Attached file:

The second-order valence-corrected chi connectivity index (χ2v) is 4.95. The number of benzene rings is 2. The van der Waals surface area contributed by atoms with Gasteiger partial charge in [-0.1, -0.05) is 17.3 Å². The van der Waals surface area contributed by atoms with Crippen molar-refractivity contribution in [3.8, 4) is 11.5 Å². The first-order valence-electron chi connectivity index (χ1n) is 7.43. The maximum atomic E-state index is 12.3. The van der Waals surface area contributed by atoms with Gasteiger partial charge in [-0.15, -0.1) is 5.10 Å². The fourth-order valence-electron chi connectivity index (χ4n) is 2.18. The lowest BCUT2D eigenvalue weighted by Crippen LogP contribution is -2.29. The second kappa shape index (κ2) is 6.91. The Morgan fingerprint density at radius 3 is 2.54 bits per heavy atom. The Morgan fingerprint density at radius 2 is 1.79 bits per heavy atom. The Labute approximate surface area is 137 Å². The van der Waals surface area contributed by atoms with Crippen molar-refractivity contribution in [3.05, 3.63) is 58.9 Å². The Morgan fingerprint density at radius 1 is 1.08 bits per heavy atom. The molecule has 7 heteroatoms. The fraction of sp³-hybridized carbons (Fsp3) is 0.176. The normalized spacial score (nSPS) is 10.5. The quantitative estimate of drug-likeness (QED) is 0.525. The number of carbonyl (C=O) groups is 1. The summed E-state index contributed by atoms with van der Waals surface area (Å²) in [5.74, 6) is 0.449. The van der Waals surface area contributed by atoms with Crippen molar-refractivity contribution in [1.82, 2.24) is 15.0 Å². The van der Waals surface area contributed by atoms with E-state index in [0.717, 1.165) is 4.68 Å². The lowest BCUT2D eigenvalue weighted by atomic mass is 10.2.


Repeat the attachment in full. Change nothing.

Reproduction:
The second-order valence-corrected chi connectivity index (χ2v) is 4.95. The number of benzene rings is 2. The van der Waals surface area contributed by atoms with Gasteiger partial charge in [-0.1, -0.05) is 17.3 Å². The van der Waals surface area contributed by atoms with Crippen molar-refractivity contribution in [3.8, 4) is 11.5 Å². The first-order valence-electron chi connectivity index (χ1n) is 7.43. The maximum atomic E-state index is 12.3. The van der Waals surface area contributed by atoms with Gasteiger partial charge in [-0.15, -0.1) is 5.10 Å². The fourth-order valence-electron chi connectivity index (χ4n) is 2.18. The lowest BCUT2D eigenvalue weighted by Crippen LogP contribution is -2.29. The second kappa shape index (κ2) is 6.91. The Morgan fingerprint density at radius 3 is 2.54 bits per heavy atom. The Morgan fingerprint density at radius 2 is 1.79 bits per heavy atom. The Labute approximate surface area is 137 Å². The van der Waals surface area contributed by atoms with Crippen molar-refractivity contribution in [3.05, 3.63) is 58.9 Å². The Morgan fingerprint density at radius 1 is 1.08 bits per heavy atom. The molecule has 7 heteroatoms. The fraction of sp³-hybridized carbons (Fsp3) is 0.176. The normalized spacial score (nSPS) is 10.5. The quantitative estimate of drug-likeness (QED) is 0.525. The number of carbonyl (C=O) groups is 1. The summed E-state index contributed by atoms with van der Waals surface area (Å²) in [5.74, 6) is 0.449. The van der Waals surface area contributed by atoms with Crippen molar-refractivity contribution in [1.82, 2.24) is 15.0 Å². The van der Waals surface area contributed by atoms with E-state index in [0.717, 1.165) is 4.68 Å². The lowest BCUT2D eigenvalue weighted by atomic mass is 10.2.